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Dutch Cold Case Murder Solved After 8000 People Gave Their DNA 513

Posted by samzenpus
from the check-me dept.
sciencewatcher writes "A 1999 cold case rape and murder in The Netherlands has been solved. Dutch police asked 8000+ men living within 5 kilometers of the crime scene to volunteer their DNA so that the murderer could be traced through (close or distant) family members sharing part of this DNA. As it turned out, the man now in custody turned in his own DNA, resulting in a 100% match. The request of the police was discussed here on Slashdot in September. The percentage of people participating was closing in on 90%; in the midsize town of the victim it was 96%."
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Dutch Cold Case Murder Solved After 8000 People Gave Their DNA

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  • by SJHillman (1966756) on Monday November 19, 2012 @11:29AM (#42027125)

    Assuming you're referring to this article in particular, let me define the most important word in the summary.
    volunteer/välnti()r/
    Noun: A person who freely offers to take part in an enterprise or undertake a task.
    Verb: Freely offer to do something

    If you're referring to some possible future event that may or may not happen and is vaguely related to this, then please disregard.

  • by MeepMeep (111932) on Monday November 19, 2012 @11:41AM (#42027301)

    I know this is breaking the rules, but I've read TFA. The DNA sample was found on a lighter in the girl's bag next to her body.

    Not just on the lighter

    From TFA:
    " ...cigarette lighter found in Vaatstra's bag which contains dna traces that match the traces found on the schoolgirl's body. "

  • Re:Sounds improbable (Score:5, Informative)

    by Anonymous Coward on Monday November 19, 2012 @11:47AM (#42027375)

    The DNA matched DNA found on a cigarette lighter found in her schoolbag - not DNA from the rape itself apparently.

    The DNA on the lighter matched DNA from the rape itself. The importance of the lighter is that it was sold during the time of the rape in that narrow area - placing the rapist as a resident of that area at the time, and giving high probability that a scan of all the residents would strongly indicate who the attacker was. If the lighter wasn't found, this search couldn't be justified as the rapist could come from anywhere.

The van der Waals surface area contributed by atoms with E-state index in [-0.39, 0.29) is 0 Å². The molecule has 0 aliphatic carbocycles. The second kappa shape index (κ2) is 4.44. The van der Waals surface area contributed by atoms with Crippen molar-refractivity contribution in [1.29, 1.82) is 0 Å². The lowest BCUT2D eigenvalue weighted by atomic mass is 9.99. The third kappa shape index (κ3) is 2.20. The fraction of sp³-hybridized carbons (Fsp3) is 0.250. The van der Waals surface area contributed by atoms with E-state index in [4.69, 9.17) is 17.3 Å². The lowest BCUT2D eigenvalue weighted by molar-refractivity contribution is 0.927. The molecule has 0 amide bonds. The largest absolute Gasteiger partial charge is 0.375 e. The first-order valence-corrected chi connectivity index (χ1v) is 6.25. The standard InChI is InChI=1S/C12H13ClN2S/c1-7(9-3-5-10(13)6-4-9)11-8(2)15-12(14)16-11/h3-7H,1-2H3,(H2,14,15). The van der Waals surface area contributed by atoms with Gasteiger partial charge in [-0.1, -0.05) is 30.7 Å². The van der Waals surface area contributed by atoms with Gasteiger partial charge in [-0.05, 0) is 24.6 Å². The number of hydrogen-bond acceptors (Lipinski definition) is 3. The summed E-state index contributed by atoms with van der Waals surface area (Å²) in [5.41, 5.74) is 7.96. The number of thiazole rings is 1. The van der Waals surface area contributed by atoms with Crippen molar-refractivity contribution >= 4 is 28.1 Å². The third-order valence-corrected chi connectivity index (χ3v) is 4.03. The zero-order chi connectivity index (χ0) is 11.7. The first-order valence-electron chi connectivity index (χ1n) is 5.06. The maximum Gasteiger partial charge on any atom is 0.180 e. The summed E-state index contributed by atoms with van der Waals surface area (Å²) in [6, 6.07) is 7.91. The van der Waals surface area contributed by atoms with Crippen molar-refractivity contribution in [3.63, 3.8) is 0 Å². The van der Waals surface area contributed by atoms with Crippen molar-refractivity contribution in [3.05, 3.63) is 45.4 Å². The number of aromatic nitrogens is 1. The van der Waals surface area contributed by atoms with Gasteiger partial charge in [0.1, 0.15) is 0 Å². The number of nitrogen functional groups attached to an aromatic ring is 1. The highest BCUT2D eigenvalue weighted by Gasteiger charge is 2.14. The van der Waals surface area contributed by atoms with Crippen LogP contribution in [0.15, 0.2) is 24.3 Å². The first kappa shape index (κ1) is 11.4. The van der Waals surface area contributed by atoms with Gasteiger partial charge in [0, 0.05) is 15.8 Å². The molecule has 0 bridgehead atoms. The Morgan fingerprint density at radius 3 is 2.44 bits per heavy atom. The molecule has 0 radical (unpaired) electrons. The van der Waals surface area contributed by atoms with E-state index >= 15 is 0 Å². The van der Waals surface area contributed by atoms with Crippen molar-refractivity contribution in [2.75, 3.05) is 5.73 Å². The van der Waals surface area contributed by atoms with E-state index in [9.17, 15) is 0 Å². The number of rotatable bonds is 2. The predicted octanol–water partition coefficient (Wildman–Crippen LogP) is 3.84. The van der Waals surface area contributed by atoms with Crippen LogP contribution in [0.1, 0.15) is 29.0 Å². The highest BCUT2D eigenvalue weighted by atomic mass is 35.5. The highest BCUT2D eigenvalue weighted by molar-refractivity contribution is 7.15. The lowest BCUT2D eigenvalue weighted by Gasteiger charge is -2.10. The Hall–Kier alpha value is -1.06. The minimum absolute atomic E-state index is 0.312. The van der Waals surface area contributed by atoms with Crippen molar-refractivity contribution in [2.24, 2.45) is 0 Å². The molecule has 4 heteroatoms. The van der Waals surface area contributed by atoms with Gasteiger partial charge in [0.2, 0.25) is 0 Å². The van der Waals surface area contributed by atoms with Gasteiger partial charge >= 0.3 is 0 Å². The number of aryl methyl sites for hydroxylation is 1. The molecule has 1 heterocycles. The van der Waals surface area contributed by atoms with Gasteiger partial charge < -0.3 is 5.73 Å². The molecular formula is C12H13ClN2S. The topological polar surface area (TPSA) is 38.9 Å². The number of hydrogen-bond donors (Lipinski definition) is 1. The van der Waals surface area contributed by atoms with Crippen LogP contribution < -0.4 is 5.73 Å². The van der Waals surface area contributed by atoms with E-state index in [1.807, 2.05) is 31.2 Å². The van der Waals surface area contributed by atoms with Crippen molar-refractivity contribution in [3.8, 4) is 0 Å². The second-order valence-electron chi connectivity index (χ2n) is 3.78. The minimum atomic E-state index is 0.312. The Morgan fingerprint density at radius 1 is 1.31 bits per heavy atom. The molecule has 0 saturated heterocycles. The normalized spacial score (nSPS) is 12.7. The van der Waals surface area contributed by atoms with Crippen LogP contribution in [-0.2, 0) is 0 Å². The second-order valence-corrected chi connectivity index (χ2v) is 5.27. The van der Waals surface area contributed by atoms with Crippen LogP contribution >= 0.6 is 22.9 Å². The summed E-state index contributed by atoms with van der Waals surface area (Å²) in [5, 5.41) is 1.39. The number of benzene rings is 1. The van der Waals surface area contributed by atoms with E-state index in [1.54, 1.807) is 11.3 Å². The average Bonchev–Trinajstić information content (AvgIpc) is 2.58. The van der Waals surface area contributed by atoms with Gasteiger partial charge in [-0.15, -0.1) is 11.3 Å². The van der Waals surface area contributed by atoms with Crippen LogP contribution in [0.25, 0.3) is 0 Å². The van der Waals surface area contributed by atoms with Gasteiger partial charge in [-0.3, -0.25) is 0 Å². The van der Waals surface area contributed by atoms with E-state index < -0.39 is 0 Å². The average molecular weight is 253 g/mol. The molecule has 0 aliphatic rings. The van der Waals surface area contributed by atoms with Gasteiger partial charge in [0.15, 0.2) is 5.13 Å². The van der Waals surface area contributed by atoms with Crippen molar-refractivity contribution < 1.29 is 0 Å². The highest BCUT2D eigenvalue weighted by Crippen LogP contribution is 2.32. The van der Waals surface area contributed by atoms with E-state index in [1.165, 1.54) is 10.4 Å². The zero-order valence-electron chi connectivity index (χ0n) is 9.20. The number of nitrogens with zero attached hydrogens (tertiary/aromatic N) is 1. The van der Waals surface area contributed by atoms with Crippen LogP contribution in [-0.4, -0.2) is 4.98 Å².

• Re:Sounds improbable (Score:5, Informative)

    by bp+m_i_k_e (901456) on Monday November 19, 2012 @11:48AM (#42027389)
    It was more than a lighter exchange. Matching DNA was found on both the lighter and on the girl's body. That led to the DNA-dragnet. Apparently, the suspect's DNA matched the samples from her body and the lighter.
  • Re:Solved? (Score:3, Informative)

    by jiriw (444695) on Monday November 19, 2012 @11:57AM (#42027461) Homepage

    Everybody in the Dutch talks as if the man is convicted already.

    Ok .. this is so untrue...

    This is the news article from the major Dutch online newspaper. Put it through Google translate if you don't trust my translations:

    nu.nl [www.nu.nl]

    AMSTERDAM - A suspect has been apprehended in the 'Marianne Vaatstra' case. The Procesution Councel (PC) confirmed it this monday morning.

    ...

    The Justice dept. will not reveal any details for now. The PC and Frysian police force will hold a press conference 18:00 CET in Drachten.

    ...

    The Dutch Forensics Institution (NFI) is currently performing a minute double-check of the identity of the suspect.
    "For both PC and police force it's of major concern we only submit an official statement to the press when it's certain the identity of the suspect is confirmed without question by the NFI."

    ...

    Moreover [the spokeswoman of the PC] emphasizes DNA will 'never be enough', "there always will need to be more evidence".